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What Brands Need to Know About Millennials

First, I must disclose that I am not a Millennial. I like to think I’ve helped shape them but they are neither me nor I them. If you are going to successfully build a brand relationship with the next biggest consumer group, you’d better start understanding their needs, wants and desires. I have five key traits that brands need to know about Millennials.

Collectively, they spend about $800 billion annually on consumer goods in United States. And in five years, they will make up 50% of the workforce. In 15 years, they take over at 75%. Pew Research Center defines Generation Y–a.k.a. Millennials – as those born between 1981 and 1996, so today they’re 22-37 years old. By 2020, they are projected to spend over $1.4 trillion annually in United States.

Millennials are a technologically connected, diverse and tolerant generation. They have witnessed and experienced countless world-changing events that have shaped their lives, from acts of terrorism, catastrophic weather and environmental disasters, financial crashes, to international political upheavals – all brought to them in a media-saturated environment.

This group has been researched to death. Everyone is trying to figure them out from every possible business and marketing angle.

After muddling through all the information and misinformation, and Wikipedia was no help, I came up with five traits or trends that brands need to be aware of:

 

 

1. Like Me

Millennials have lived most (or at least half) of their life with a cell/smartphone around them, staying connected 24/7 with friends and family. Their ability to consume digital content (emails, texts, tweets, video chats, websites, apps, videos and images) while at the same time producing their own digital content is admirable; but what is truly amazing is they do this sitting in meetings, visiting with friends, eating, running, walking and driving a car. They sleep with their cell phone. Three-quarters of Millennials are signed up to a social network site like Facebook, Twitter, Pinterest, Snapchat, YouTube or Instagram, compared to only half of Generation Xers and less than a third of Boomers (Pew Research Center). They also account for about four in 10 digital video viewers. The Wall Street Journal reported that this is the first generation to also have tech savvy parents, who were always in contact with them via texting and online chat throughout the day.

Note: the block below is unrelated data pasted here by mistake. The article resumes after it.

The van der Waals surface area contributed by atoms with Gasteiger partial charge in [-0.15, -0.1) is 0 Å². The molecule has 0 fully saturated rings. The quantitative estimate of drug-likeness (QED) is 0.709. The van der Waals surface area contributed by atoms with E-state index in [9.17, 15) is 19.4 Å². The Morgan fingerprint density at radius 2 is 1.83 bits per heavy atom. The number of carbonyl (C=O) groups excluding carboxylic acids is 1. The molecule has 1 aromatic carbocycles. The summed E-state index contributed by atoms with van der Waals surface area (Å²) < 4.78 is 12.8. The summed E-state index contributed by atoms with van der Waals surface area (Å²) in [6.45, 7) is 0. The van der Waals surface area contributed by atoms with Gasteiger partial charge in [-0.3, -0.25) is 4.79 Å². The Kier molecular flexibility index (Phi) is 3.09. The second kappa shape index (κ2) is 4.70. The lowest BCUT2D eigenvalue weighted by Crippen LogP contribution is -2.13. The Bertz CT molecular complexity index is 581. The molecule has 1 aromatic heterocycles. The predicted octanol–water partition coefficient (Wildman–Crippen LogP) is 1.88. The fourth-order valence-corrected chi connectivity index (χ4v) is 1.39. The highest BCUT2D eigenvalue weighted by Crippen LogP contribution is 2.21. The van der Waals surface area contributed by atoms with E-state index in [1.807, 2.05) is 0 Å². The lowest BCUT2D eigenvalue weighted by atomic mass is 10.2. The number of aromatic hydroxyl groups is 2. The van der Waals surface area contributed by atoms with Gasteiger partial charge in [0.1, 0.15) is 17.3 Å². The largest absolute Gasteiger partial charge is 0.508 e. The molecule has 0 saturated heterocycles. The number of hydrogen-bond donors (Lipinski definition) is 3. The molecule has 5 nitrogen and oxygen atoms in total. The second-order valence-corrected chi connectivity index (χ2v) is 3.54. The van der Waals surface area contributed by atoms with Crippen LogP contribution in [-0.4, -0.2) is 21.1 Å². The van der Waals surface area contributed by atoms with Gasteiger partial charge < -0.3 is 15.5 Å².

As they consume services, products, food, beverages and entertainment, they are sharing their experiences, good and bad, via social media as photojournalists, comedians, critics, advocates and just plain participants. Boston Consulting Group reports, “The vast majority of millennials report taking action on behalf of brands and sharing brand preferences in their social groups.”

The top three brands that have millions of Facebook fans are Coca-Cola (107 million), McDonalds (78 million), and Red Bull (48 million).

Social and online reviews have supercharged traditional word-of-mouth and some brands live and die from these reviews. Not only do Millennials like to share but they like to feel informed, involved and in control, not just marketed to.

A great example is the fatal Kryptonite bike lock that was shown on YouTube being opened with a simple Bic pen. According to hotel booking Getaroom.com and ReviewPro, Millennials rely on user-generated peer reviews to help make their travel bookings. A survey by the market research firm Dimensional Research showed 90% of respondents said that positive online reviews influenced their buying decision. On the other hand, 86% said that negative reviews have a direct impact on shifting their purchase choices. One of Amazon’s cornerstones to its brand identity is its customer’s reviews. They even have a collection of the Funniest Reviews.

Alex Castellarnau at Dropbox, the popular file transfer service says “Millennials are a generation that wants to co-create the product, the brand, with you. Companies that understand this and figure out ways to engage in this co-creation relationship with millennials will have an edge.” Some brands that have figured this out is Uber, Airbnb, VICE, Red Bull Entertainment.

2. Me to We